• Who currently cares for the child and provides their basic needs.
  • Who the child turns to for care.
  • Whether each of the parents is mentally and physically fit to care for the child.
  • Who the child would like to have custody of them (dependent on the child's age and maturity).
  • Where the child's emotional support system is.
  • Where the parent lives and where the child would like to live.
  • Whether the child has been separated from one parent for a significant length of time.
  • The religious views of the parents and children.
  • The involvement and location of each parent's family members.
  • The social network and day-to-day life of each parent.
  • The proximity of each parent to the child's school and social world.
  • Each parent's ability to provide for the child.
  • Each parent's character and moral standing.

Note that a parent's disability will only affect child custody determinations if that disability directly affects the best interests of the child. Also note that a court may take a child's opinion into account if the child is older. For example, a mature 16-year-old may well be able to reasonably voice his or her best interests to the court without a problem.

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Child Custody & Non-Biological Parents

In most cases, the natural parents of the children, the biological parents, the parents who raised the child, or the adoptive parents, are granted custody of the children in the case of a divorce or break up. However, in some limited cases, the natural parents may be found unfit to parent and it is in the best interests of the child to be raised by a close relative, stepparent, or other figure in their lives. Outside of these circumstances, though, grandparents and other close relatives may petition for visitation rights even if they won't be granted custody.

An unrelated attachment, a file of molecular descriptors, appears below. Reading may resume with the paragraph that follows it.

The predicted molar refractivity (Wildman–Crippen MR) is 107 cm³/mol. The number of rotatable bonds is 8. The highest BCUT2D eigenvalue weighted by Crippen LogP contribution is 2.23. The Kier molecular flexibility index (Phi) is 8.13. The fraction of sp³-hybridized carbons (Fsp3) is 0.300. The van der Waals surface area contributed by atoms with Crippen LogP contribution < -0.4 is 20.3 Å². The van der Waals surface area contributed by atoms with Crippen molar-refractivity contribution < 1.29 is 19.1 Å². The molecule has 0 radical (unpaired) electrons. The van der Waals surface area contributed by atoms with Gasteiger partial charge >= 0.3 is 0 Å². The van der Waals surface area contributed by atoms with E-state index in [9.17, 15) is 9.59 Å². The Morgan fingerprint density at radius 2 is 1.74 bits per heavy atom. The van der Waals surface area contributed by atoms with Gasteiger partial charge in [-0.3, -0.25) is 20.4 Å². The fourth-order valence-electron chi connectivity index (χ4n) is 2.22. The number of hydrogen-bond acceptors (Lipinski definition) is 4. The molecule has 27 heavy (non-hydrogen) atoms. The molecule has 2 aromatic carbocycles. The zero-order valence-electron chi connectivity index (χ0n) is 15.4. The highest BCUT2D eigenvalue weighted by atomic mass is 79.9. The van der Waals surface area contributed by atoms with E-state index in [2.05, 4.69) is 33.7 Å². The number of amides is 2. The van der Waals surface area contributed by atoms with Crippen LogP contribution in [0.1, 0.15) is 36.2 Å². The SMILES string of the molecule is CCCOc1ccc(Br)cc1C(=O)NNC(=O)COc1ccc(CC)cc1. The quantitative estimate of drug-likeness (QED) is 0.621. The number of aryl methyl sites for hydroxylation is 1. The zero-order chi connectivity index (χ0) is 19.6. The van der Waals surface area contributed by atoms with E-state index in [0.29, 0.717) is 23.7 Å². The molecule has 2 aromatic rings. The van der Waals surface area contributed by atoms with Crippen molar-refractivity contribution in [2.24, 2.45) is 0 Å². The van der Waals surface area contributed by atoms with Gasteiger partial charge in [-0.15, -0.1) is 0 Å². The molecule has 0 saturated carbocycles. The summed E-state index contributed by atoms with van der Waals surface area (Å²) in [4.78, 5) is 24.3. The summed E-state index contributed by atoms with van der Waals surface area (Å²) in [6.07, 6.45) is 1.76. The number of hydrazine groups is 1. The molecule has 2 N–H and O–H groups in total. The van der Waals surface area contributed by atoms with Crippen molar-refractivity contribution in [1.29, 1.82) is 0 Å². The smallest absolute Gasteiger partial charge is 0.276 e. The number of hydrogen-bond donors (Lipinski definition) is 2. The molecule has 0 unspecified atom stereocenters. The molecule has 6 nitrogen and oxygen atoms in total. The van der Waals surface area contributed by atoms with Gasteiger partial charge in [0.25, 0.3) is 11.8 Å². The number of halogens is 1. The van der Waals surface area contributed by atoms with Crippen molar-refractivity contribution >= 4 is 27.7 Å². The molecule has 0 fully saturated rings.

Understanding the Maryland Child Support Guidelines

While parents can create their own child support plans, they cannot stray far from Maryland's guidelines, which are fairly specific. While your Maryland divorce lawyer will go over these guidelines in fine detail, here are a few general pieces of information that you should know:

  • Every child in Maryland has the right to receive support from both parents, and both parents are responsible for their children.
  • There is a specific formula used to calculate monetary child support, based on the combined adjusted income or potential income of both parents.
  • Child support orders include funds for child care, medical care, and health insurance.
  • Child support ends when the child turns 18 or graduates from high school, whichever comes later, but no later than 19. Child support may also end when the child is emancipated.

Speak With A Maryland Child Custody Attorney Today

Whether you are determining child custody for the first time, or whether you need to return to court or mediation in an attempt to change the parameters of your child custody agreement, we are here to help. We invite you to contact our offices, meet our team, and see if we are a good fit for your legal representation needs. Please contact our office today online or call us at (410) 766-4044.